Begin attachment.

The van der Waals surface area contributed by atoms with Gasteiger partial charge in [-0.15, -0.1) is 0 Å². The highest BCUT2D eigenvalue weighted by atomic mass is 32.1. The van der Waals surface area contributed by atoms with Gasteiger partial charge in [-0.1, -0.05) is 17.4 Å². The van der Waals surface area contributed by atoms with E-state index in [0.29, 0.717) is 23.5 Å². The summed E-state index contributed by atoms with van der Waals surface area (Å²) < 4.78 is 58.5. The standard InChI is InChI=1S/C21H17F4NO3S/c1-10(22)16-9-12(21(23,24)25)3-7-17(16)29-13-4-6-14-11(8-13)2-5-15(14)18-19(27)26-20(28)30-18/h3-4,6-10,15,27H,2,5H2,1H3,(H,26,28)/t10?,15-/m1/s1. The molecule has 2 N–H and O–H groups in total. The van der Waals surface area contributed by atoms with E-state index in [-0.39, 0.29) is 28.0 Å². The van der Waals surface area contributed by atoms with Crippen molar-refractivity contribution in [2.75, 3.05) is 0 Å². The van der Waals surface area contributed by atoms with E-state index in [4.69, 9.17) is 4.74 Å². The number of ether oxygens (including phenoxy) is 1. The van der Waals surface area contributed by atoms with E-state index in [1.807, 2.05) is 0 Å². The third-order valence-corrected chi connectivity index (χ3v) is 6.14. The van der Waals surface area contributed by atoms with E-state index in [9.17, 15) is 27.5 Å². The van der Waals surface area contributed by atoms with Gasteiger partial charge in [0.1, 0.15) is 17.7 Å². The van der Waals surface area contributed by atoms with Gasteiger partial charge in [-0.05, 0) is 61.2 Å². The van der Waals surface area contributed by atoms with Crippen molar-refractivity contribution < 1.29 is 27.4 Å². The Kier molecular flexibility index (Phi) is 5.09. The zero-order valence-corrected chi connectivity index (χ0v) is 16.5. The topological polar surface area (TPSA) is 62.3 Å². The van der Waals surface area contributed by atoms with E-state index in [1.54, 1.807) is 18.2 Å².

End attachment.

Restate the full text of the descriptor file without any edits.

The van der Waals surface area contributed by atoms with Gasteiger partial charge in [-0.15, -0.1) is 0 Å². The highest BCUT2D eigenvalue weighted by atomic mass is 32.1. The van der Waals surface area contributed by atoms with Gasteiger partial charge in [-0.1, -0.05) is 17.4 Å². The van der Waals surface area contributed by atoms with E-state index in [0.29, 0.717) is 23.5 Å². The summed E-state index contributed by atoms with van der Waals surface area (Å²) < 4.78 is 58.5. The standard InChI is InChI=1S/C21H17F4NO3S/c1-10(22)16-9-12(21(23,24)25)3-7-17(16)29-13-4-6-14-11(8-13)2-5-15(14)18-19(27)26-20(28)30-18/h3-4,6-10,15,27H,2,5H2,1H3,(H,26,28)/t10?,15-/m1/s1. The molecule has 2 N–H and O–H groups in total. The van der Waals surface area contributed by atoms with E-state index in [-0.39, 0.29) is 28.0 Å². The van der Waals surface area contributed by atoms with Crippen molar-refractivity contribution in [2.75, 3.05) is 0 Å². The van der Waals surface area contributed by atoms with E-state index in [4.69, 9.17) is 4.74 Å². The number of ether oxygens (including phenoxy) is 1. The van der Waals surface area contributed by atoms with E-state index in [1.807, 2.05) is 0 Å². The third-order valence-corrected chi connectivity index (χ3v) is 6.14. The van der Waals surface area contributed by atoms with E-state index in [9.17, 15) is 27.5 Å². The van der Waals surface area contributed by atoms with Gasteiger partial charge in [0.1, 0.15) is 17.7 Å². The van der Waals surface area contributed by atoms with Gasteiger partial charge in [-0.05, 0) is 61.2 Å². The van der Waals surface area contributed by atoms with Crippen molar-refractivity contribution < 1.29 is 27.4 Å². The Kier molecular flexibility index (Phi) is 5.09. The zero-order valence-corrected chi connectivity index (χ0v) is 16.5. The topological polar surface area (TPSA) is 62.3 Å². The van der Waals surface area contributed by atoms with E-state index in [1.54, 1.807) is 18.2 Å².